And now we rest. It was 13 weeks ago that I got my act together and decided it was time to start training for the New York City Marathon. When you read the next iteration of The Lap Count, you’ll be hearing how the race went — hopefully well! Tonight I cued up footage of the 2019 version of the race and studied the course, again. This week is about getting my legs under me, sleeping well, eating better, and visualizing myself floating through the five boroughs.
This past week I had one easier tempo of 8 miles at 5:19 pace. My goal was to run 5:20s and visualize what it would be like to finish having another 18.2 to go. Some good advice was passed onto me from a friend to not worry too much about the undulation of splits as they vary with the terrain. That’s a bit of an adjustment from the track. It’s a simple but important thing to remember: on the roads, not every mile is created equal.
If you feel like making a prediction in the Instagram contest, here are some facts and highlights that can hopefully help guide your gut:
- Averaged 67 mpw for the last 3 months, but from 2012-2020 I routinely ran over 90 (when not hurt)
- 24 miles @ 5:38 w/ a middle 16 mile progression averaging 5:19
- 22 miles @ 5:45 in Central park w/ 2 x 6 miles @ 5:16 and 5:09
- 8 x Mile @ 4:49 w/ 60 sec rest
- Paces: 5:15s = 2:17…5:20s = 2:20…5:25s = 2:22
- New York City is a hilly course that is considered 2-3 minutes slower than most flat courses
- I have never fueled during a race before
With that in mind, my goal is pretty ambiguous. I’ve asked many accomplished marathoner friends how fast they think I could run to help me gauge my pacing strategy and their predictions are all over the place.
Based on my fitness, I think that I can run sub-2:20 in a well-executed race. But my number one priority is to enjoy the experience, avoid running any 6-minute miles, and walk away wanting to do another marathon again soon. My hope is that however fast I run, it will not be my lifetime personal best. If I die a miserable death, then there is a chance that it will be.
With that in mind, I want to go out conservatively. I have this weird idea in my head that the best athletes who end up winning New York regularly close hard and run a negative split. Yes, the second half is harder, but if I run it as a winner would, then it is possible. You should know when tracking my splits (Bib#488) in the NYRR app if I am successful in following through on this plan pretty early.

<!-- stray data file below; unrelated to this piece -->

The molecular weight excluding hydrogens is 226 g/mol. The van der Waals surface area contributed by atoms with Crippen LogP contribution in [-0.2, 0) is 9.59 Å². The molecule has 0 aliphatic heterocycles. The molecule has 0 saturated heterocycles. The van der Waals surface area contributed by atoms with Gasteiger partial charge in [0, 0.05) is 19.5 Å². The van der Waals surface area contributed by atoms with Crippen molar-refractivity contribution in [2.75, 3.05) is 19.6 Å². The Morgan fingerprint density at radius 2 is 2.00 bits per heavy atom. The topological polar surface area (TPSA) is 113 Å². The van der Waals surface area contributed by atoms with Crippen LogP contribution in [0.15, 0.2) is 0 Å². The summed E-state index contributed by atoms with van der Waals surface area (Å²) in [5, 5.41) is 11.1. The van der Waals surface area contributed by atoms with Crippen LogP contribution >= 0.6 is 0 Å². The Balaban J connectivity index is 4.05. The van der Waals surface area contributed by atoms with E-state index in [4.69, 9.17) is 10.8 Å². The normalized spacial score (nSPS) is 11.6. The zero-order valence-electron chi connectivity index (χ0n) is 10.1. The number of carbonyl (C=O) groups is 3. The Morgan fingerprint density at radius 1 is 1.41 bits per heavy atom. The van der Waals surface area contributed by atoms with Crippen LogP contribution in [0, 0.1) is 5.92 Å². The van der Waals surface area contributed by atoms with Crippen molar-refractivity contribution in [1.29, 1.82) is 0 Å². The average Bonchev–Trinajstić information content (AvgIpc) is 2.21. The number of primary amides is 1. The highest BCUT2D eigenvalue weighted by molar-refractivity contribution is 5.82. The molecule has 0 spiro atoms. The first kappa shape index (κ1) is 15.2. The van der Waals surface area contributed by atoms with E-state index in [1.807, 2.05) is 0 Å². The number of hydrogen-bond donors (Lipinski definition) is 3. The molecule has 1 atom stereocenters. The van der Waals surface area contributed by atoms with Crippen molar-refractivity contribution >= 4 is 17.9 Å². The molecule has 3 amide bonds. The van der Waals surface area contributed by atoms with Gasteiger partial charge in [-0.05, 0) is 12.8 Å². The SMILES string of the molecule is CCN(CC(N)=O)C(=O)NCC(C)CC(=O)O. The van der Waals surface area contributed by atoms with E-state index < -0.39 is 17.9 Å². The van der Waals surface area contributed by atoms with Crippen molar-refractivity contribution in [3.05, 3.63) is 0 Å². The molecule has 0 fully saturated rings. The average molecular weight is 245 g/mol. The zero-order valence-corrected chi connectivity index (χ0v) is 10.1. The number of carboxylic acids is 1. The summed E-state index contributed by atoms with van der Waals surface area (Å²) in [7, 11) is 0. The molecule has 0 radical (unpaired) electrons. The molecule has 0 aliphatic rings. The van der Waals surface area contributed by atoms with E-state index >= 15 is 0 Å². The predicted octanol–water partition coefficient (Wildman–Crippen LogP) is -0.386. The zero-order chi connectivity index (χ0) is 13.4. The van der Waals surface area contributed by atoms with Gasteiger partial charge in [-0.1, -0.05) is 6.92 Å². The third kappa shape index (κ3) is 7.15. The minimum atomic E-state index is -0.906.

Now taking a step back from the performance side of things, please indulge me in a moment of personal reflection. When I retired from professional athletics a bit over two years ago, it wasn’t because I no longer enjoyed running. It was more complicated than that.
Pursuing a dream often means putting life on hold. I was fully committed to the craft and it was important to me that I would never have to doubt that. To this day, although I never achieved some of the things I had hoped on the track, I am quite content with the way my career panned out because of that. However, as I was entering my thirties some other realities started creeping up.
Writing this I have a number of things around me that serve as a reminder that it was the right call. In addition to having a good job that I enjoy, I have been able to pour a lot of myself into CITIUS MAG — which brings me an unbelievable amount of satisfaction and has allowed me to stay involved in the sport I love. And I’m fortunate that my wife and I were able to buy a house, which is not something we would have been in a position to do had I kept running competitively.
But most of all, today is my daughter’s first birthday. Having Laoise in my life lets me know that every decision that I have made up to this point must have been the right one. And with that comes a feeling that I have never before brought to the start line — one of satisfaction and calmness. Because unlike every other race that I have ever done before this one, there is no result that could make me any happier.
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